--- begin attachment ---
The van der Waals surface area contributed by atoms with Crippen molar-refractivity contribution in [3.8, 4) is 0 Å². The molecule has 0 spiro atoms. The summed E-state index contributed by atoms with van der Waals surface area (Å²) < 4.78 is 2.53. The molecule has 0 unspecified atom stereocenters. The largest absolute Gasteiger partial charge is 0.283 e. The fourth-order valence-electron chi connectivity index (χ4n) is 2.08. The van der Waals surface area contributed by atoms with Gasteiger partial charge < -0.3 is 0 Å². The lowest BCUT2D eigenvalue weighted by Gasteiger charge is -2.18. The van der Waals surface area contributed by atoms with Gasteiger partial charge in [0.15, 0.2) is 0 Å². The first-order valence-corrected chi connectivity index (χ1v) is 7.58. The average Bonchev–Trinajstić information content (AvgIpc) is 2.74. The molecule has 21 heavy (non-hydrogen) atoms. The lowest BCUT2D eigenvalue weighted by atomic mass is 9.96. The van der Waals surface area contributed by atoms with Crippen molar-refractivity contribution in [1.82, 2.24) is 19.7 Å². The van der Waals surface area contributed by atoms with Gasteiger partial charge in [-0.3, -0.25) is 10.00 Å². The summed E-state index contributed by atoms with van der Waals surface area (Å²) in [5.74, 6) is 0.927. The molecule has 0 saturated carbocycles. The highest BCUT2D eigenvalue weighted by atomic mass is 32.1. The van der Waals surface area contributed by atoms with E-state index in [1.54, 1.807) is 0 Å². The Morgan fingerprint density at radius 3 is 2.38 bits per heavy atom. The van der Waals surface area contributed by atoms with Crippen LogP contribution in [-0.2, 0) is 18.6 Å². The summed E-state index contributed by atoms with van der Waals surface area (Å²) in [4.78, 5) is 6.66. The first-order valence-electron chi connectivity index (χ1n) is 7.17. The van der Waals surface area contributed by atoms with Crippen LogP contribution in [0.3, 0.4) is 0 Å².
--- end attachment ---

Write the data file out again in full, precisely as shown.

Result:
The van der Waals surface area contributed by atoms with Crippen molar-refractivity contribution in [3.8, 4) is 0 Å². The molecule has 0 spiro atoms. The summed E-state index contributed by atoms with van der Waals surface area (Å²) < 4.78 is 2.53. The molecule has 0 unspecified atom stereocenters. The largest absolute Gasteiger partial charge is 0.283 e. The fourth-order valence-electron chi connectivity index (χ4n) is 2.08. The van der Waals surface area contributed by atoms with Gasteiger partial charge < -0.3 is 0 Å². The lowest BCUT2D eigenvalue weighted by Gasteiger charge is -2.18. The van der Waals surface area contributed by atoms with Gasteiger partial charge in [0.15, 0.2) is 0 Å². The first-order valence-corrected chi connectivity index (χ1v) is 7.58. The average Bonchev–Trinajstić information content (AvgIpc) is 2.74. The molecule has 21 heavy (non-hydrogen) atoms. The lowest BCUT2D eigenvalue weighted by atomic mass is 9.96. The van der Waals surface area contributed by atoms with Crippen molar-refractivity contribution in [1.82, 2.24) is 19.7 Å². The van der Waals surface area contributed by atoms with Gasteiger partial charge in [-0.3, -0.25) is 10.00 Å². The summed E-state index contributed by atoms with van der Waals surface area (Å²) in [5.74, 6) is 0.927. The molecule has 0 saturated carbocycles. The highest BCUT2D eigenvalue weighted by atomic mass is 32.1. The van der Waals surface area contributed by atoms with E-state index in [1.54, 1.807) is 0 Å². The Morgan fingerprint density at radius 3 is 2.38 bits per heavy atom. The van der Waals surface area contributed by atoms with Crippen LogP contribution in [-0.2, 0) is 18.6 Å². The summed E-state index contributed by atoms with van der Waals surface area (Å²) in [4.78, 5) is 6.66. The first-order valence-electron chi connectivity index (χ1n) is 7.17. The van der Waals surface area contributed by atoms with Crippen LogP contribution in [0.3, 0.4) is 0 Å².